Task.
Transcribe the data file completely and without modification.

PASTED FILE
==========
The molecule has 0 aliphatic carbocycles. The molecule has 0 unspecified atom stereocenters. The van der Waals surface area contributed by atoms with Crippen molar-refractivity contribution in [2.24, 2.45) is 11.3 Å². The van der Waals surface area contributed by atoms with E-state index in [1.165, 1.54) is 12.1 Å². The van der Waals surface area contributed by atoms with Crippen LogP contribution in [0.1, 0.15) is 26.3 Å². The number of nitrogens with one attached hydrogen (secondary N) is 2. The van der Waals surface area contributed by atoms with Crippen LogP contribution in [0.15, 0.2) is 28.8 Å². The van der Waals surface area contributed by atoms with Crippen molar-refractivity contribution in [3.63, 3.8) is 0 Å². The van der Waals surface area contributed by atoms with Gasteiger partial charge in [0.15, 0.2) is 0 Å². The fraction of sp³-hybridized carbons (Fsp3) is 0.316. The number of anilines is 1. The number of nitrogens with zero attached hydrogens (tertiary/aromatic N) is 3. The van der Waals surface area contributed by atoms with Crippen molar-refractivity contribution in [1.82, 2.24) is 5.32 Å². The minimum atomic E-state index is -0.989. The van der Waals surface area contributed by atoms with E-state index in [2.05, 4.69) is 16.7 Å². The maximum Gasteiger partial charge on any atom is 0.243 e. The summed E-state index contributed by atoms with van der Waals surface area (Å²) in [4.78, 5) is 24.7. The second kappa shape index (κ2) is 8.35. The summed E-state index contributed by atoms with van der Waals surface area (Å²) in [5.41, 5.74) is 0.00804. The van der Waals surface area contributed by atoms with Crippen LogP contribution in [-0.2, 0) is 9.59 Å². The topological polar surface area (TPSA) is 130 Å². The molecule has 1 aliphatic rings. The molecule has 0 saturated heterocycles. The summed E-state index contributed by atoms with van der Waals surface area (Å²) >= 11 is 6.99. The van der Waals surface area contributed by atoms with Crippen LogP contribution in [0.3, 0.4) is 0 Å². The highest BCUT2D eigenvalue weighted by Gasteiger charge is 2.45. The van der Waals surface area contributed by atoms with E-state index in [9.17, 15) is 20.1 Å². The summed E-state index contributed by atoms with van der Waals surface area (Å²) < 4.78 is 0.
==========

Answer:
The molecule has 0 aliphatic carbocycles. The molecule has 0 unspecified atom stereocenters. The van der Waals surface area contributed by atoms with Crippen molar-refractivity contribution in [2.24, 2.45) is 11.3 Å². The van der Waals surface area contributed by atoms with E-state index in [1.165, 1.54) is 12.1 Å². The van der Waals surface area contributed by atoms with Crippen LogP contribution in [0.1, 0.15) is 26.3 Å². The number of nitrogens with one attached hydrogen (secondary N) is 2. The van der Waals surface area contributed by atoms with Crippen LogP contribution in [0.15, 0.2) is 28.8 Å². The van der Waals surface area contributed by atoms with Crippen molar-refractivity contribution in [3.63, 3.8) is 0 Å². The van der Waals surface area contributed by atoms with Gasteiger partial charge in [0.15, 0.2) is 0 Å². The fraction of sp³-hybridized carbons (Fsp3) is 0.316. The number of anilines is 1. The number of nitrogens with zero attached hydrogens (tertiary/aromatic N) is 3. The van der Waals surface area contributed by atoms with Crippen molar-refractivity contribution in [1.82, 2.24) is 5.32 Å². The minimum atomic E-state index is -0.989. The van der Waals surface area contributed by atoms with E-state index in [2.05, 4.69) is 16.7 Å². The maximum Gasteiger partial charge on any atom is 0.243 e. The summed E-state index contributed by atoms with van der Waals surface area (Å²) in [4.78, 5) is 24.7. The second kappa shape index (κ2) is 8.35. The summed E-state index contributed by atoms with van der Waals surface area (Å²) in [5.41, 5.74) is 0.00804. The van der Waals surface area contributed by atoms with Crippen LogP contribution in [-0.2, 0) is 9.59 Å². The topological polar surface area (TPSA) is 130 Å². The molecule has 1 aliphatic rings. The molecule has 0 saturated heterocycles. The summed E-state index contributed by atoms with van der Waals surface area (Å²) >= 11 is 6.99. The van der Waals surface area contributed by atoms with Crippen LogP contribution in [0.3, 0.4) is 0 Å². The highest BCUT2D eigenvalue weighted by Gasteiger charge is 2.45. The van der Waals surface area contributed by atoms with E-state index in [9.17, 15) is 20.1 Å². The summed E-state index contributed by atoms with van der Waals surface area (Å²) < 4.78 is 0.